Since most of our mothers and grandmothers fed formula, they really don’t know very much about breastfeeding at all. They were not taught all of the benefits of breast milk over formula and they certainly don’t know the “secrets” of a good latch which is necessary for successful and pain-free nursing. So, for many mothers, unless we are hungry for knowledge, researching and educating ourselves on breastfeeding we will not learn the breastfeeding truths. And maybe even more detrimental is that mothers today might struggle to find a support team within their own family. Having a new baby, learning the ropes of motherhood and getting the hang of breastfeeding is no easy task. Having a family that can relate and encourage you to stick it out can increase a mother’s chance of continuing to breastfeed during the most difficult first few weeks.

Reasons Women Don’t Breastfeed

I have noticed (and felt myself) among women is a general discomfort or uneasiness at the thought of a baby actually nursing on you. While it is a hard thing to imagine, a big reason we must feel this way is that simply have not been exposed to enough nursing mothers. I believe that if we had seen more images of women nursing (not necessarily bare-breasted) in the media and of course within our our families, we would be more comfortable with the concept. Instead, the media always shows babies being bottle fed and nursing mothers in public are criticized. I myself am not comfortable breastfeeding in public, but I think if a woman chooses to do so (hopefully covering herself with a nursing wrap) then it should be considered acceptable.

Despite what many people think, there are few medical reasons to use infant formula; breastfeeding is suitable for most mothers and babies. Some mothers are unable to breastfeed, and others choose not to breastfeed, or choose to combine breastfeeding with formula-feeding. Their reasons for choosing alternatives to exclusive breastfeeding include:

  • The mother’s health: The mother is infected with HIV or tuberculosis. She is malnourished or has had certain kinds of breast surgery. She is taking any kind of drug that could harm the baby, or drinks unsafe levels of alcohol. The mother is extremely ill.
  • The baby is unable to breastfeed: The child has a birth defect or inborn error of metabolism such as galactosemia that makes breastfeeding difficult or impossible.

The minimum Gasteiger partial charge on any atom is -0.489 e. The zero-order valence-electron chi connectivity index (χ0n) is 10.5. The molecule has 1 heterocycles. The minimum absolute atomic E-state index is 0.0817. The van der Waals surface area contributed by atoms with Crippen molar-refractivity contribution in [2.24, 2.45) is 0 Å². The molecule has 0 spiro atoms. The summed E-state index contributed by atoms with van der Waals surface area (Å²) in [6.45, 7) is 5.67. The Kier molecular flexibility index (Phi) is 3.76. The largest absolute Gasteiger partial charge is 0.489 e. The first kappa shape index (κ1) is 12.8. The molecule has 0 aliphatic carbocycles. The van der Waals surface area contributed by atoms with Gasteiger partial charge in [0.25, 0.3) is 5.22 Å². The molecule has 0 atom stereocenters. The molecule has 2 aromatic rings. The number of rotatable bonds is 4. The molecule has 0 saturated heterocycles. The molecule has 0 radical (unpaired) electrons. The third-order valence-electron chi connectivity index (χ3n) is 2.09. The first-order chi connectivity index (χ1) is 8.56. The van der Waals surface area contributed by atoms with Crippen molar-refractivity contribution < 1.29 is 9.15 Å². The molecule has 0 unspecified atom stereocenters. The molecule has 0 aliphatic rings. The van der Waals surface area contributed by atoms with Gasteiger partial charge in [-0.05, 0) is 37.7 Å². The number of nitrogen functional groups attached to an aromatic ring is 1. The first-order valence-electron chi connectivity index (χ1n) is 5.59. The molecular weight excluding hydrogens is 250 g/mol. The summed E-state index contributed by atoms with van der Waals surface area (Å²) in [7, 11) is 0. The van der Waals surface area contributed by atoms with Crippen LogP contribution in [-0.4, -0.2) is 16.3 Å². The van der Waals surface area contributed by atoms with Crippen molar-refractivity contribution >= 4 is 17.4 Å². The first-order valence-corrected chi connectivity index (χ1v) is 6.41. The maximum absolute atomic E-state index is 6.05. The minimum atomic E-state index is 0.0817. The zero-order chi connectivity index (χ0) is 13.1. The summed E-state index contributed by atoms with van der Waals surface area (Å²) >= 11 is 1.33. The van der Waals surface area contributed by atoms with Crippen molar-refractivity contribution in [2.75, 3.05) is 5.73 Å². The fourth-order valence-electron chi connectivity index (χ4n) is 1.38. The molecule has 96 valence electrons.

• Labor/Delivery was difficult: Labor and delivery can be long and exhausting (especially with the rise of inductions). Mothers may feel too tired and overwhelmed to try breastfeeding. It feels easier to feed formula and let the baby go to the nursery for undisturbed sleep.
  • Personal preferences and beliefs: The mother may dislike breast-feeding or think it inconvenient. She may feel that breasts are too sexual for a baby, or that bottle-feeding will increase the father’s role in parenting his child.
  • Absence of the mother: The child is adopted, orphaned, or in the sole custody of a man. The mother is separated from her child by being in prison or a mental hospital. The mother has left the child in the care of another person for an extended period of time, such as while traveling or working abroad. The mother has abandoned the child.
  • Food allergies: The mother eats foods that may provoke an allergic reaction in the infant.
  • Financial pressures: Maternity leave is unpaid, insufficient, or lacking. The mother’s employment interferes with breastfeeding.
  • Societal structure: Breastfeeding may be forbidden at the mother’s job, school, place of worship or in other public places, or the mother may feel that breastfeeding in these places or around other people is immodest, unsanitary, or inappropriate.
  • Social pressures: Family members, such as mother’s husband or boyfriend, or friends or other members of society may encourage the use of infant formula. For example, they may believe that breastfeeding will decrease the mother’s energy, health, or attractiveness.
  • Lack of training: The mother is not trained sufficiently to breastfeed without pain and to produce enough milk.
  • Lactation insufficiency: The mother is unable to produce sufficient milk. This only affects around 2 to 5% of women. Alternatively, despite a healthy supply, the woman or her family may incorrectly believe that her breast milk is of low quality or in low supply. These women may choose infant formula either exclusively or as a supplement to breast-feeding.
  • Opposition to other sources of breastmilk:
    • Lack of refrigeration: Expressed breast milk requires refrigeration if not immediately consumed.
    • Lack of wet nurses: Wet nursing is illegal and stigmatized in some countries, and may not be available. It may also be socially unsupported, expensive, or health screening of wet nurses may not be available. The mother, her doctor, or family may not know that wet nursing is possible, or may believe that nursing by a relative or paid wet-nurse is unhygienic.
    • Lack of milk banks: Human-milk banks may not be available, as few exist, and many countries cannot provide the necessary screening for diseases and refrigeration.

A Time For Change

There are ways around some of the above mentioned reasons for not breastfeeding and could be solved with an increase of knowledge. It is my hope that breastfeeding is on a huge rise and that our society can turn into one that knows the true facts of breastfeeding. It is up to our generation to become educated by taking classes, reading books and turning to breastfeeding organizations. Breastfeeding has such unbelievable benefits for babies and mothers that it should not be neglected or underrated. Sadly, many untruths of breastfeeding have actually become “common (false) knowledge” and it is time to clear up the facts.

Breastfeeding is the best gift a mother can give to her baby (and herself) and it is up to us to change our society to one that embraces it!

Recommended Reading

To learn more about breastfeeding and proper techniques, we recommend Dr. Jack Newman’s book, The Ultimate Breastfeeding Book of Answers.